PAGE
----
It sinks in, sooner than later, that the biggest source of comfort and strength lies within. Call it whatever name you wish – God, Self, self, Nature. It is ever present, will not leave you when times are bad (even if you wish it would go away) and can be a great friend and ally through out your life.
Then why get married? If all that wonderful companionship, support, encouragement and love comes from within, then why forge a new relationship? Not to mention one that comes with all sorts of expectations of unsaid understanding, deep love, commitment – what's the charm in it? Sure, there's that thing about a physical relationship, the joy of sharing one's self inside and out with another individual, a sense of oneness with another being. But if you are fixated with that, be sure that it'll vanish pretty soon. (Side idea – getting fixated with people and events leaves you stuck and then all joy and fun vanishes too.)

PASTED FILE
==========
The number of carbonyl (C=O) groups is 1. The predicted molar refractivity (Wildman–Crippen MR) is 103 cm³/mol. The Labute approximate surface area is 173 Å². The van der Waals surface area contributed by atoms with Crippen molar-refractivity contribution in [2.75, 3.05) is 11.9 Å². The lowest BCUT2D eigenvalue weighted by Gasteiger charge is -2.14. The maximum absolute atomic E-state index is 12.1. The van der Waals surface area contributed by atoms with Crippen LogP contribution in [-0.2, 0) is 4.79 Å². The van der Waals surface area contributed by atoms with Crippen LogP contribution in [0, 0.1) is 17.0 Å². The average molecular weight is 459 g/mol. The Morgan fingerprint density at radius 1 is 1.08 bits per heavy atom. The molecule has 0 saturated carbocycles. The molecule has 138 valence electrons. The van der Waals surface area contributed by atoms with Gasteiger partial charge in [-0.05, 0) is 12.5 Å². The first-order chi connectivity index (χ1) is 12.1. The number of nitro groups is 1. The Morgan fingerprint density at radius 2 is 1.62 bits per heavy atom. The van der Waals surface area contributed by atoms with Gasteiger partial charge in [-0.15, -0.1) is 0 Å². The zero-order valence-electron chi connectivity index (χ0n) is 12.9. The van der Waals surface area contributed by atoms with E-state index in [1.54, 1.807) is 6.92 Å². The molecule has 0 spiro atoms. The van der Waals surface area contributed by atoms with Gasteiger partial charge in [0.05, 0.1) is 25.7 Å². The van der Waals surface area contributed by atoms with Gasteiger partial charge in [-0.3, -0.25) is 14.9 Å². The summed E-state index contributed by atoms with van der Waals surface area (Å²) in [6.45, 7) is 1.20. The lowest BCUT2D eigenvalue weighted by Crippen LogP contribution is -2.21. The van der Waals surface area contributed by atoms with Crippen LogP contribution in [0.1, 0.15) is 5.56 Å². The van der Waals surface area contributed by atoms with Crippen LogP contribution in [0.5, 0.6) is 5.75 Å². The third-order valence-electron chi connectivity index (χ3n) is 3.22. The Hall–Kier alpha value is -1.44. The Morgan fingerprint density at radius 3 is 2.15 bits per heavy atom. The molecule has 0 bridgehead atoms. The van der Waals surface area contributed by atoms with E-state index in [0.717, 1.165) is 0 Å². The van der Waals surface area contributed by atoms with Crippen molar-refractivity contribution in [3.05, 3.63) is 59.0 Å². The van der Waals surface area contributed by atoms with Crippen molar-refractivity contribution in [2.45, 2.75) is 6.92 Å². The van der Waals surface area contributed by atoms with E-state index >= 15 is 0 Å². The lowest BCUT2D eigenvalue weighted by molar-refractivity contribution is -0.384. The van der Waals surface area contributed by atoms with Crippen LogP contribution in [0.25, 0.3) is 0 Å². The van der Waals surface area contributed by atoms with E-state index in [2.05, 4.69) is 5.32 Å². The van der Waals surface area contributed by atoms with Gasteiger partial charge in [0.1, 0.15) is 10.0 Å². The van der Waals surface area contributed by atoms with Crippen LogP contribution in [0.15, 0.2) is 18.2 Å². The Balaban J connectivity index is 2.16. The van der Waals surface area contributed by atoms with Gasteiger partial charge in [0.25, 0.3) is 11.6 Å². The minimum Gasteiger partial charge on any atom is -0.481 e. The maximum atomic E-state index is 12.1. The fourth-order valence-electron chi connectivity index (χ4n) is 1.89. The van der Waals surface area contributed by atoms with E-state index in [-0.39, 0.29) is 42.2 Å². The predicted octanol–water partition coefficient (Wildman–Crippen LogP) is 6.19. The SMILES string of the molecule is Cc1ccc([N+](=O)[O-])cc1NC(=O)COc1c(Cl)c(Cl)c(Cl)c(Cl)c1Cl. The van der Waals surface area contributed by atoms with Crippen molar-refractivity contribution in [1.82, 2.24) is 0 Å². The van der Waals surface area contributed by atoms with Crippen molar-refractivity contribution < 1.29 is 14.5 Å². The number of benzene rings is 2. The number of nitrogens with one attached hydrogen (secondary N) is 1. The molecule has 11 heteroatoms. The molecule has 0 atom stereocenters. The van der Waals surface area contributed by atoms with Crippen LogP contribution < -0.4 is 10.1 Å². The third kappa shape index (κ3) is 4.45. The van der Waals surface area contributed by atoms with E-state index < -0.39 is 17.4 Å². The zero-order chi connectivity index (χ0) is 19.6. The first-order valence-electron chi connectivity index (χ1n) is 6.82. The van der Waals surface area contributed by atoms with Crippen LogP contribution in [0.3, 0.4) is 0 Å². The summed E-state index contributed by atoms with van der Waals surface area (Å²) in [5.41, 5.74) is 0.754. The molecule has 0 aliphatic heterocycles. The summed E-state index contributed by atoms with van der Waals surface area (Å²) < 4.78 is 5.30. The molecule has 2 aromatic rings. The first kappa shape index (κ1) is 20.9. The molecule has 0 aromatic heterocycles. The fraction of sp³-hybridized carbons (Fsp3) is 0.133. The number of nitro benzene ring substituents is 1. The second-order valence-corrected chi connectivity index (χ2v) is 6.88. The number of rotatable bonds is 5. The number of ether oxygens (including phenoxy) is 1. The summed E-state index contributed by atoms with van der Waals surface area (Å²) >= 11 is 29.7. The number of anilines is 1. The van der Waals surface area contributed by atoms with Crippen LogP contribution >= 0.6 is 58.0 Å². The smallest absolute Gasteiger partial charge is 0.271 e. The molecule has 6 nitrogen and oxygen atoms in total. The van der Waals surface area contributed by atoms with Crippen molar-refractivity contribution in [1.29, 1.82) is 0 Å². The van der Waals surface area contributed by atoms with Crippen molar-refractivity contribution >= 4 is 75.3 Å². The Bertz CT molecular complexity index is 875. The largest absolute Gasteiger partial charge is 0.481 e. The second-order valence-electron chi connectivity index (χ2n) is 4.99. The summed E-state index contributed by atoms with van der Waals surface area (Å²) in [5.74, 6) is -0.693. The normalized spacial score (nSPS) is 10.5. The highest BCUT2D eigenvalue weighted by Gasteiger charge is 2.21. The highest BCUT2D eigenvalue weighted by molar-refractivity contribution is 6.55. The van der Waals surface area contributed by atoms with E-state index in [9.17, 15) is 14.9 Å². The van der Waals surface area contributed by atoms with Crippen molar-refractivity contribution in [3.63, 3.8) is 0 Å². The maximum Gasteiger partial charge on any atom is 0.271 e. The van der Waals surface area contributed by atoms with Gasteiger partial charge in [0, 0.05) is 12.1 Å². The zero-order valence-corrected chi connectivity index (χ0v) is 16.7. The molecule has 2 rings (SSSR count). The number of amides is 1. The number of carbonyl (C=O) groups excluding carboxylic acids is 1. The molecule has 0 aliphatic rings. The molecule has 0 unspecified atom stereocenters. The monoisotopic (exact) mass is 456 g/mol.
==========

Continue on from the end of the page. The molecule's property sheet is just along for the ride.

How about getting married for purely practical reasons?
Marriage gave me a person who drove me around when I had no license, handed me jars from shelves too high, opened bottle caps that were screwed on too tight, and made tea when I was tired. I found someone who had no qualms in emptying the dishwasher or cleaning the toilet or giving me an opinion on houseplants. In turn, I got an opportunity to hone my cooking-for-two-or-more skills. I learned that there was a smidgen of the maternal instinct within that helped me tend to a sick partner. I found my inner semi-domestic goddess and more-than-enthusiastic baker.
Sure I could have gained all these skills with any other relationship as well but it was fun discovering them with my best friend. The love, laughter and companionship doesn't hurt either.